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"Not allowing the wealthy to hunt man for sport removes all motivation to succeed."

And when we hate people, it's always for the same reason: They refuse to acknowledge that their power brings with it any responsibility. It's why we hate bullies and dictators and supervillains. It's why we hate people who benefit hugely from society and then pretend like they're living on an island with a population of only them.

Which leads us nicely to ...

#2. "You Shouldn't Be Punishing the Very People Who Make This Country Work!"

"There is a deeply disturbing message coming out of the Occupy Wall Street movement ... Simply put, it boils down to this: We must punish success ..."

-- John E. Kramer, Washington Times

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He must speak really fluent Hippie.

"There'll always be those who earn more than I do, and I say, God bless them. I'm sure they work hard, did what was necessary to get ahead and should not be penalized for or feel ashamed of their accomplishments."

-- Bernard Goldberg

"The top 1 percent of wage earners in the United States pays 40 percent of the income taxes and the top 10 percent of wage earners pay 90 percent of the income taxes ... the very people that we expect to reinvest in our economy and to create jobs in our country."

-- Speaker of the House John Boehner

"I never got a job from a poor person."

-- Sean Hannity


"I also can't lick my elbow and hop at the same time. Life's funny, huh?"

What They Think They're Saying:

"If you punish success, society will collapse into communism!"

What We Hear:

"I have to pay higher taxes than my gardener! Waaaah!"

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"I'm pretty sure he's either smoking pot or shooting up insulin back there. I forget which is which."

There are two elements to this, and I don't want to get too much into the first one because it gets into a tedious debate about tax policy and shit that nobody comes to Cracked.com to read. But, very briefly, it's the concept of "You have your job because of a rich person."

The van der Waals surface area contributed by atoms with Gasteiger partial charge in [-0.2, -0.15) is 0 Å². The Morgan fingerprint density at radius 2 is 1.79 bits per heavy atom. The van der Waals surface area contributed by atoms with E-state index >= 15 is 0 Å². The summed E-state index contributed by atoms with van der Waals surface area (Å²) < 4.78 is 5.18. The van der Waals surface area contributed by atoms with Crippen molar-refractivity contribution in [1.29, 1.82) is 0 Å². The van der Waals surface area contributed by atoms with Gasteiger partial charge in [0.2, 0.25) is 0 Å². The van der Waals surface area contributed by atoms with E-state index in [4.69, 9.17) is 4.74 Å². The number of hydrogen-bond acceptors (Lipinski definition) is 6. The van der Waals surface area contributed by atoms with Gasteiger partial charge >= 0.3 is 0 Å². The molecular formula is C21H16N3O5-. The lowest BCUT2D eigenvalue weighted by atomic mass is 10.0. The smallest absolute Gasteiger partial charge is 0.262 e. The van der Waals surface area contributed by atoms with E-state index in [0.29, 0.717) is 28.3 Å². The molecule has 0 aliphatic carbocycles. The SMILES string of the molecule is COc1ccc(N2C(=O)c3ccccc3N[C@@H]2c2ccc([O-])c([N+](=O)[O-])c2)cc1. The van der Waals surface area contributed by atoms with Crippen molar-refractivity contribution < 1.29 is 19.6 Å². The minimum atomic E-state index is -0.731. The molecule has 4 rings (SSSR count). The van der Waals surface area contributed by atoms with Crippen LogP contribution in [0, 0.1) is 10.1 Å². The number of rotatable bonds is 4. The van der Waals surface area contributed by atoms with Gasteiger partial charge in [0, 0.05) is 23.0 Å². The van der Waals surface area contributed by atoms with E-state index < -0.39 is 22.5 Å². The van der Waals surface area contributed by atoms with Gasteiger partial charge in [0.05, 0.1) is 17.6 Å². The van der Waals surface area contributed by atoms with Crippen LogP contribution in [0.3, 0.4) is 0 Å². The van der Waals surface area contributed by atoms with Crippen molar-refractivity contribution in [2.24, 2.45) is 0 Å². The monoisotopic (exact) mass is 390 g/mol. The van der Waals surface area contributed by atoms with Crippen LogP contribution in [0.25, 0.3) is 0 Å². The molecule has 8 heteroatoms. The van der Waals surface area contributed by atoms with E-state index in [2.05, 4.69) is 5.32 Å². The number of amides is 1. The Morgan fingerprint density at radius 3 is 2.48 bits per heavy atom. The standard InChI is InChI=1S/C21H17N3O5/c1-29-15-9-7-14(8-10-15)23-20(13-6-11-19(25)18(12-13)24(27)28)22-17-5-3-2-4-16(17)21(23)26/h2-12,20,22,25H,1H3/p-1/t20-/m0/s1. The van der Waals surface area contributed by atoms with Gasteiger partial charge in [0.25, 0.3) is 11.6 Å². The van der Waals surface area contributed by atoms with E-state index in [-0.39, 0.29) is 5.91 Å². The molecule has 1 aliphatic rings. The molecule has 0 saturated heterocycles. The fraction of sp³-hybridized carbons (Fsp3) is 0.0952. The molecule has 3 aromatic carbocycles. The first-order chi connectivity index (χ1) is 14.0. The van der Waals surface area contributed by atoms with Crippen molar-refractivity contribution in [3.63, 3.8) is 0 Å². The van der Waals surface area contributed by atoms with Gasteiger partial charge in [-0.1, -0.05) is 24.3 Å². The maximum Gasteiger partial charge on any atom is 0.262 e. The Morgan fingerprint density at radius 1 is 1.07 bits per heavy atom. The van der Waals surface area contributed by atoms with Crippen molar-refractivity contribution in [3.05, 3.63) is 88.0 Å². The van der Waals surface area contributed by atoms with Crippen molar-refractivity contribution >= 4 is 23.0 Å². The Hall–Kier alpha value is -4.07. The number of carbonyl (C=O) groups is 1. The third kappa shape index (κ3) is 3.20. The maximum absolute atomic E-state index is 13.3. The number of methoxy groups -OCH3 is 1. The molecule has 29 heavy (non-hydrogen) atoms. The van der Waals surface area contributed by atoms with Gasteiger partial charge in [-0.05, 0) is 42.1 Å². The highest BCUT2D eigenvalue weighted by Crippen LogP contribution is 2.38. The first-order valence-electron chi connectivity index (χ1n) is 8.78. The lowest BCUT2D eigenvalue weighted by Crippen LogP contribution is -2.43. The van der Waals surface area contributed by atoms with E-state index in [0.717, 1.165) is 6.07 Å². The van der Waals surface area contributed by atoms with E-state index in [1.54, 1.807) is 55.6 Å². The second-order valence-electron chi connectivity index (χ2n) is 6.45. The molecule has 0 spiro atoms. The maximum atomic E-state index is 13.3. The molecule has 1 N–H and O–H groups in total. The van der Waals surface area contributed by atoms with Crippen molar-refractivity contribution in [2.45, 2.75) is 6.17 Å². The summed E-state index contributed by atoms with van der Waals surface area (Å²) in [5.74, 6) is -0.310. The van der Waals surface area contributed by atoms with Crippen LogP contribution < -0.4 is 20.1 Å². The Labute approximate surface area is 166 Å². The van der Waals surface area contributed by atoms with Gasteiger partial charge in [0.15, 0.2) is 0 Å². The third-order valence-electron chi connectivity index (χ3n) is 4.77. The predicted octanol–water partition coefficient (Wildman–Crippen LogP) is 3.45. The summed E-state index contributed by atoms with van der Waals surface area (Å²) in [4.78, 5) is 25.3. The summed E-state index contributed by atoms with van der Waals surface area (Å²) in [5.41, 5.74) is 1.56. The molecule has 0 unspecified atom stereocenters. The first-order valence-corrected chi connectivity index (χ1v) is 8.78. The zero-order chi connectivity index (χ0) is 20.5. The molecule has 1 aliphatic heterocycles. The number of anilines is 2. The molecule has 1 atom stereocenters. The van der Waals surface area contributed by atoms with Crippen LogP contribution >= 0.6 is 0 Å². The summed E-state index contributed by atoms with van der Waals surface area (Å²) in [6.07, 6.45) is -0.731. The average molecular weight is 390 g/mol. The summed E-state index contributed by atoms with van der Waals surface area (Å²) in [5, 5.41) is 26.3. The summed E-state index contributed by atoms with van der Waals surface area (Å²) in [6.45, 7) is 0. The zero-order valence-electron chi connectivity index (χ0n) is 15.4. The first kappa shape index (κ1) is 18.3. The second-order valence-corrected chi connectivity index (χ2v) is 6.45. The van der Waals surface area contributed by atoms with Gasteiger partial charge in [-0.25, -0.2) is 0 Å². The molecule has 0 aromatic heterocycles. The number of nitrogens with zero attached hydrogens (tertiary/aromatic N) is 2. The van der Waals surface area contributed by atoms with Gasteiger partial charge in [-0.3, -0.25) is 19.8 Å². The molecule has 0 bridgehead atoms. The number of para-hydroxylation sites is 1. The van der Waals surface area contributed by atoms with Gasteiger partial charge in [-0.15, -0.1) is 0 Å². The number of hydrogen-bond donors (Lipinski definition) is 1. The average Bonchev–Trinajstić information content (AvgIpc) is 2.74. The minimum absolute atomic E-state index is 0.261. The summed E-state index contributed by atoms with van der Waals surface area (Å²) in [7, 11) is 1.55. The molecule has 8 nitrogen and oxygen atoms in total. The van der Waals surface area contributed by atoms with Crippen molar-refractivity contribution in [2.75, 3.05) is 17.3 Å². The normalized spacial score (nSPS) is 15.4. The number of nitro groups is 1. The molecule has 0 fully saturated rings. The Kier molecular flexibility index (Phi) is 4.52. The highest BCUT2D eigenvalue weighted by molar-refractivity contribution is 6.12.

This is true, I suppose, if that rich person inherited their money and you are personally working for them as a gardener. But if you are working at a Toyota factory, your paycheck doesn't come from under the mattress of the owner of the company. That money came from lots and lots of regular Joes who bought Toyota cars. The guys in suits are just middlemen between the supply and the demand.

So as for the popular talk radio joke, "I've never gotten a job from a poor person"? Well, Sean, a lot of your listeners are poor, and your advertisers are paying you with money they made by selling goods to those poor people. So, yeah, the cash you make does in fact bear the smelly fingerprints of the lower classes. It's the same for somebody working at Walmart, or a grocery store, or a liquor store. You didn't get your job from a poor person, but collectively their money made it happen. Which is just a long way to say the obvious: That rich people don't make the world go around. It takes everybody.

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Even -- no, especially -- this guy.

But the second part is this idea that asking the rich to pitch in is "punishing" them.

So, Rich Guy, let me explain this as calmly and logically as I can:

Are you fucking 6 years old? Do you still think mom made you clean up your room because she was mean? In the adult world, we get asked to do things because shit needs to get done. It has nothing to do with fairness, it has nothing to do with judging you. It has nothing to do with you at all. There's a whole world out there, with people who need helping and projects that need accomplishing.

You're only being asked to pitch in because you have the resources. You're not a tall person who us dwarfs are jealously trying to cut down to size. You're a tall person being asked to get something down from a very tall shelf because nobody else can fucking reach it.